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A History of Germany by Bayard Taylor

He is always called Ludwig the Bavarian


The

Diet unanimously declared that the Emperor had exhausted all proper means of reconciliation, and the Pope alone was responsible for the continuance of the struggle. The excommunication and interdict were pronounced null and void, and severe punishments were decreed for the priests who should heed them in any way. As it was evident that France had created the difficulty, an alliance was concluded with England, whose king, Edward III., appeared before the Diet at Coblentz, and procured the acknowledgment of his claim to the crown of France. Ludwig, as Emperor, sat upon the Royal Seat at Rense, and all the German princes--with the exception of king John of Bohemia, who had gone over to France--made the solemn declaration that the King and Emperor whom they had elected, or should henceforth elect, derived his dignity and power from God, and did not require the sanction of the Pope. They also bound themselves to defend the rights and liberties of the Empire against any assailant whatever. These were brave words: but we shall presently see how much they were worth.

The alliance with England was made for seven years. Ludwig was to furnish German troops for Edward III.'s army, in return for English gold. For a year he was faithful to the contract, then the old superstitious fear came over him, and he listened to the secret counsels of Philip VI. of France, who offered to mediate with the Pope in his behalf. But, after Ludwig had been induced to break

his word with England, Philip, having gained what he wanted, prevented his reconciliation with the Pope. This miserable weakness on the Emperor's part destroyed his authority in Germany. At the same time he was imitating every one of his Imperial predecessors, in trying to strengthen the power of his family. He gave Brandenburg to his eldest son, Ludwig, married his second son, Henry, to Margaret of Tyrol, whom he arbitrarily divorced from her first husband, a son of John of Bohemia, and claimed the sovereignty of Holland as his wife's inheritance.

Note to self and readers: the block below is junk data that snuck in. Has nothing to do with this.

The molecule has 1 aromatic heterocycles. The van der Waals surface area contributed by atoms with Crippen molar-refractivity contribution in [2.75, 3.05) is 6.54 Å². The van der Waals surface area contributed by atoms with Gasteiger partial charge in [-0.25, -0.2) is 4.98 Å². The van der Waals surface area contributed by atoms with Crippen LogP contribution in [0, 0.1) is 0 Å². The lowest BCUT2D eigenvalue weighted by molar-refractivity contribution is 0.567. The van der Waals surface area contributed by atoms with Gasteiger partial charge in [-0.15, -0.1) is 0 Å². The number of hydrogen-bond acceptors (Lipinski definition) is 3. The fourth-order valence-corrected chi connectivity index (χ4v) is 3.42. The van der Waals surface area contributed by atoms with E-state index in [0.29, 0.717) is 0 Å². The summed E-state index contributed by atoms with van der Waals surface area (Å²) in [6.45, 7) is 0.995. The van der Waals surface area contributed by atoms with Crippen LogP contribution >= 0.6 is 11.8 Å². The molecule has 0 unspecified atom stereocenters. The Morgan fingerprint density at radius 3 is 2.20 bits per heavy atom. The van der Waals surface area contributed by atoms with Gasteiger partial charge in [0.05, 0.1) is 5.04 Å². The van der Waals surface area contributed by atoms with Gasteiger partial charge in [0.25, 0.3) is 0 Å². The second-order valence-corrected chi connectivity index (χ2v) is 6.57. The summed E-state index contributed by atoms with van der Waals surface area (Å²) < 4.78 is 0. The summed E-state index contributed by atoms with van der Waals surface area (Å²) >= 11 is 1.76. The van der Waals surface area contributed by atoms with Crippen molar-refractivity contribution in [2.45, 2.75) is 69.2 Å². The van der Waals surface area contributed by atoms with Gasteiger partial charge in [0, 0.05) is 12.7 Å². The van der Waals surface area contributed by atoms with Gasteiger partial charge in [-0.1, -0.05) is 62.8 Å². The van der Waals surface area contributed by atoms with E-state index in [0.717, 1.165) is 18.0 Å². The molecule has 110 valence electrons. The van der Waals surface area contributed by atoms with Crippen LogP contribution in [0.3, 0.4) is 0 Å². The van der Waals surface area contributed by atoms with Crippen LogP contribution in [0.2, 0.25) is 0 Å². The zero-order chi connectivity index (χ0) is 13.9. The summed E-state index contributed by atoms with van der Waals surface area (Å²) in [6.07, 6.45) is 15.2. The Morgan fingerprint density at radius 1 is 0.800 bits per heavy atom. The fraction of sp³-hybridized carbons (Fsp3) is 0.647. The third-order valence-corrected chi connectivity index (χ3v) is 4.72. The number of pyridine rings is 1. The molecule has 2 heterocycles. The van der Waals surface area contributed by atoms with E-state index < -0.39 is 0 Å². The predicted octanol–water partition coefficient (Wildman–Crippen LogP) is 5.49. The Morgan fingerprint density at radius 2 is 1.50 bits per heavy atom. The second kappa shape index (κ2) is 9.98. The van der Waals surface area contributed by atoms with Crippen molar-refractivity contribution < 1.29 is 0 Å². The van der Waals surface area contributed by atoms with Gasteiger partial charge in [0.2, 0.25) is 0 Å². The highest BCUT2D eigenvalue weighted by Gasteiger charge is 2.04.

[Sidenote: 1347. DEATH OF LUDWIG THE BAVARIAN.]

Ludwig had now become so unpopular, that when another Pope, Clement VI., in April, 1346, hurled against him a new excommunication, expressed in the most horrible terms, the Archbishops made it a pretext for openly opposing the Emperor's rule. They united with the Pope in selecting Karl, the son of John of Bohemia (who fell by the sword of the Black Prince the same summer, at the famous battle of Crecy), and proclaiming him Emperor in Ludwig's stead. All the cities, and the temporal princes, except those of Bohemia and Saxony, stood faithfully by Ludwig, and Karl could gain no advantage over him. He went to France, then to Italy, and finally betook himself to Bohemia, where he was a rival monarch only in name.

In October, 1347, Ludwig, who was then residing in Munich, his favorite capital, was stricken with apoplexy while hunting, and fell dead from his horse. He was sixty-three years old, and had reigned thirty-three years. In German history, he is always called "Ludwig the Bavarian." During the last ten years of his reign many parts of Germany suffered severely from famine, and a pestilence called "the black death" carried off thousands of persons in every city. These misfortunes probably confirmed him in his superstition, and partly account for his shameful and degrading policy. The only service which his long rule rendered to Germany sprang from the circumstance, that, having been supported by the free cities in his war with Frederick of Austria, he was compelled to protect them against the aggressions of the princes afterwards, and in various ways to increase their rights and privileges. There were now 150 such cities, and from this time forward they constituted a separate power in the Empire. They encouraged learning and literature, favored peace and security of travel for the sake of their commerce, organized and protected the mechanic arts, and thus, during the fourteenth and fifteenth centuries, contributed more to the progress of Germany than all her spiritual and temporal rulers.


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